paninter EU supply chains of larger corporates.
Particularly in the current climate where interest rates have stayed low, pricing has sharpened, and returns are harder and harder to maintain. Will we begin to see silly short term initiatives that introduce riskier assets onto the banks books precisely at the wrong end of the economic cycle?
Winners and losers, yes. But be afraid, be very afraid.
Therw have been Cranes everywhere for some years now. A few years back I walked from Paddington to Hackney along the Regent’s canal, and counted over 100 cranes.
Cares in London are like dandelions, they sprint up everywhere.
There is an awful lot of money laundering going through London including into real estate. This is also and especially true for Dubai and Singapore, places where no questions are asked about real estate.
The single biggest cost to any criminal enterprise is money-laundering. If you build a tower for $300 million and sell it for $150 million three years later, it is NOT a loss. It’s a very cheap money-laundering scheme.
Also the time-line on these big projects is very long, the contracts and financing are locked in (at least that is the plan) for years, so construction of office towers cannot turn on a dime. Or 10p, as the case may be.
Does the BoE warning say that 29 trillion pounds of notional value derivatives constitutes just *25%* of derivatives written with English counterparties? Does that mean that the total is nearly 120 trillion pounds? I recognize that much (most?) of that is currency and interest rate swaps but I’m reminded that during the GFC it was estimated that the notional values of the total CDS market with 60 trillion $US. I’ve been convinced that the CDSs were the blasting caps that exploded the CDO dynamite that blew up the world economy in 2007-8, and have been wary of them every since. What is the current notional value of bespoke CDS contracts in 2018? How many of them are written on Chinese bank debt? How much is written with CHinese bank/hedgefund counterparties? Is this the next AIG?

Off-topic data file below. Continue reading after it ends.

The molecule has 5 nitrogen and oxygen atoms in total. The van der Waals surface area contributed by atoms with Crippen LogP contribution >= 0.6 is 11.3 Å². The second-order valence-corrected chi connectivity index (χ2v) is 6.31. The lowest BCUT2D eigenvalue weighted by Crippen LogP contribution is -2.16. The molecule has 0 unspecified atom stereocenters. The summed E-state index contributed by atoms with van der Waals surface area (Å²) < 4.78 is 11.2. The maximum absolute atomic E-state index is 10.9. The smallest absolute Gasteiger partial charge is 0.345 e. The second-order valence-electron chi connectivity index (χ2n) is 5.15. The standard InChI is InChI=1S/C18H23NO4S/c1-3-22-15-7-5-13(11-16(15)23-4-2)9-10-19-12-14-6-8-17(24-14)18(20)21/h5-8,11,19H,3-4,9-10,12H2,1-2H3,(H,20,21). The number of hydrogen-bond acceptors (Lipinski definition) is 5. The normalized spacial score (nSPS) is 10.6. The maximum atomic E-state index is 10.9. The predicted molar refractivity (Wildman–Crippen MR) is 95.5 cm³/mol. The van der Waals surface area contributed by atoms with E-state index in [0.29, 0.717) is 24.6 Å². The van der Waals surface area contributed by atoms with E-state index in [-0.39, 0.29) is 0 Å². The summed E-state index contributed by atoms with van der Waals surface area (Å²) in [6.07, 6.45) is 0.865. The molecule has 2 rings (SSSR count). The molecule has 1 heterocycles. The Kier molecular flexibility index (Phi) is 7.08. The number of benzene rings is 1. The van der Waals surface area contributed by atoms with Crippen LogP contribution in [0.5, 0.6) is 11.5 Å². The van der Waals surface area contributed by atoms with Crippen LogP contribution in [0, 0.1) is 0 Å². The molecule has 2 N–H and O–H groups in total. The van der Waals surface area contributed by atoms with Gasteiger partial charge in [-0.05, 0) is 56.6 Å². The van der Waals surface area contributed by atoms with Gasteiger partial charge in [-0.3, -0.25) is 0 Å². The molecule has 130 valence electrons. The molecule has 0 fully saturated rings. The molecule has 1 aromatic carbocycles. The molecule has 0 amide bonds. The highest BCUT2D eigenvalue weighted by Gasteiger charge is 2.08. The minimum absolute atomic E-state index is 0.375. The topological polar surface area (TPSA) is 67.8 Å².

Notional value doesn’t mean much for most derivatives. What you care about is the net value.
Roughly 1/3 of CBOE options contracts just expire. They are neither closed nor exercised. So that alone tells you that notional value has major issues as a risk statistic.
13,000 British citizens making sure that they have dual-nationality sounds like a tiny number to me, but the BBC reporter was pretty breathless about it.
Surge in Britons getting EU nationality
There can be numerous problems with derivatives closeout, which basically all boil down to “read the docs very very carefuly”. It can range from whethere there was a “loss Amount” or “Market Quotation” or the ambiguous “close-out amount” in the doc, and what is/isn’t allowed under those (like some elements of XVA are under some, which can be then handily manipulated and thus disputed) to what, if any netting there was, and how exactly that’s supposed to work (again, depending on the exact wording of the docs).
For small amounts no-one’s going to be too much upset – except that of course if you do small amounts across a lot of clients.. (you may get LIBOR-like situation).
In other words, it’s reading a lot of docs, very very carefuly, and then possibly challenging valuations in the courts, which can drag out for a long long time (the classic post GFC was that more sophisticated players already used OIS curves for discounting, while the others used LIBOR – usuall 3M Libor for everything, ignoring basis, which tended to be non-existent pre-crisis. The valuation differences on large portfolios could be very significant).
It’s not helped that IIRC the English courts rulings on this are not exactly one-way, but rahter a bit of a mess (not helped by Lehman’s bankruptcy).
TBH, it’s pretty hard to say how exactly it will work out in the OTC market. It’s much easier in CCP market, as there it’s very standardised (well, compared to OTC), and if needed, all contract could be moved almost overnight (in theory, in practice it would be of course much much longer process).